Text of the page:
Niche magazine publishers are experimenting with tablet and iPad editions all over the place, but most are consumer specialist and are considering their tablet magazine as an additional revenue stream to their print subscriptions. I was quite impressed, therefore, to find an independent b2b publisher that not only had launched a free b2b app that was wholly ad-funded, but was seriously considering moving completely to that channel and dropping print. Oh, and he developed the app in-house. You can read more about Sam Spurdens and LOOP digital media in this article about the 2012 Media Pioneers. But in this article I wanted to analyse why this move works for him – and could be worth consideration by other niche publishers.
1. Audience of early adopters
The crucial question to ask your current readers is how many have ipads or tablets, or plan to purchase them soon. Sam discovered that 37% of his audience had iPads already, and 90% of them wanted to read their magazine on tablet.
2. International market
If your content could potentially appeal to an international market, then the app stores are an easy way to test the interest. 50% of LOOP’s P1 ipad edition downloads have been from the US and 11% from Asia. He’s now looking at Chinese and Russian language editions to extend his reach.
3. Advertisers who want an international market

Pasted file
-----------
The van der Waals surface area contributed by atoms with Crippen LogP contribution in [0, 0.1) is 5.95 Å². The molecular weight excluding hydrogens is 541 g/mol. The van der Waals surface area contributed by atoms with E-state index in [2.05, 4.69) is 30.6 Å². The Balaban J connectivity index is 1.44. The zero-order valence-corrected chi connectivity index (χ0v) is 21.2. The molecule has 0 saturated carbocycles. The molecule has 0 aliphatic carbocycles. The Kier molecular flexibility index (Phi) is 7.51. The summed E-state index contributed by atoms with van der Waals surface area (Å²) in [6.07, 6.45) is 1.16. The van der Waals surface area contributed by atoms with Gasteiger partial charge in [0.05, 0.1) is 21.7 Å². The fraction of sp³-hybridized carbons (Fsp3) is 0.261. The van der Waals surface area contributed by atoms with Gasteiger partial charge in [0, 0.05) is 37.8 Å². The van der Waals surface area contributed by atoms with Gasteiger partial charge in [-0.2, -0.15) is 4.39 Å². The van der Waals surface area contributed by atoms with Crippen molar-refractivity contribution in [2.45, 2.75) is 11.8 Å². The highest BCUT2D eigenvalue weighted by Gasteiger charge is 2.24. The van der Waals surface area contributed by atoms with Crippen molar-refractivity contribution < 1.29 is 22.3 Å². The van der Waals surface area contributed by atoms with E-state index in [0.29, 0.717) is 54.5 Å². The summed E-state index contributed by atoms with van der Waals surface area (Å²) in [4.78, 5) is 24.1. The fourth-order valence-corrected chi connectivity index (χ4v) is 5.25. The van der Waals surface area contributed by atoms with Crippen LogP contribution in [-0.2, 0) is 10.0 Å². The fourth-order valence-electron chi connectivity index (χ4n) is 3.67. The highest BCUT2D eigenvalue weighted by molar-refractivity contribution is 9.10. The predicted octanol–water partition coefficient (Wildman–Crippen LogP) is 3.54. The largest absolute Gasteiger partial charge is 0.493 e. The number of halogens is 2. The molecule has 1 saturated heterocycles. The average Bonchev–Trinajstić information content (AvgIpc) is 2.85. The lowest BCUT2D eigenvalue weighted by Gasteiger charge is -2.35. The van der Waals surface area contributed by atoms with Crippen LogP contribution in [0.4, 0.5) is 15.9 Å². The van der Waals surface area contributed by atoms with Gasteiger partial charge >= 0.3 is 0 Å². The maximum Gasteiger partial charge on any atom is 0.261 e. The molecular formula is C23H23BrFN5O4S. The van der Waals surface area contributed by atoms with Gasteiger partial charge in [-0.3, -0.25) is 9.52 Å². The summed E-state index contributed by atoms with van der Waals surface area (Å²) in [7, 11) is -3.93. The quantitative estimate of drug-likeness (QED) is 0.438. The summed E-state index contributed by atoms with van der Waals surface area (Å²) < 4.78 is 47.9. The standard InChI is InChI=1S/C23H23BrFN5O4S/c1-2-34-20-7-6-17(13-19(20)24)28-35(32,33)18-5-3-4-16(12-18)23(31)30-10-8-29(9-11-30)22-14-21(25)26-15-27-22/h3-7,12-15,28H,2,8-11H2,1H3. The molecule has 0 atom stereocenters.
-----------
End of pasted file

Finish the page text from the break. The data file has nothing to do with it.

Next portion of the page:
The aviation industry is global, and the new readers P1 acquired through the iPad are appealing to key advertisers. In fact the iPad edition has helped a small UK based publisher tap into global ad budgets.
4. Ability to create interactive content in house
LOOP has a history of creating video content for the web, so already had the skills in-house to produce compelling editorial for the tablet version of their magazine and help their advertisers to create interactive ads. Having learnt how to create the app edition in-house, the editorial team now have the confidence to experiment and try out new formats to keep their readers engaged and their advertisers interested.
5. Willingness to migrate print readers and advertisers
Sam knew he wanted to actively switch print readers to the tablet edition, so had no qualms about promoting his iPad magazine to susbcribers. He also realised that some print advertisers wouldn’t want to reach a global audience and didn’t have the resources to create interactive ads, but calculated that the revenues lost in print would be greatly outweighed by accessing the global marketing budgets of larger advertisers.
If you are a b2b publisher experimenting with iPad do please share your experiences below, or join the Specialist Media Network on Linked-in to swap ideas and network with over 700 other specialist media professionals.
The Media Pioneer Awards recognise innovative and entrepreneurial activity by specialist media businesses. Shortlisted businesses are profiled on the Specialist Media Show site. Winners are announced at the Specialist Media Show. The 2012 Media Pioneer Awards are open for nominations now. Read about the 2011 winners here.
About the author: Carolyn Morgan runs Penmaen Media, a consultancy advising niche publishers on their digital strategy. Read what past clients say about their work here. Carolyn also runs the Specialist Media Show, moderates the Specialist Media Network on Linked-in and writes and speaks regularly for trade publications and c onferences on the challenge of digital publishing. Follow Carolyn on twitter @carolynrmorgan. If you’d like to discuss how to develop a digital strategy for your niche publication, please get in touch for a no-obligation discussion.
Related articles: ten reasons niche publishers should experiment with iPad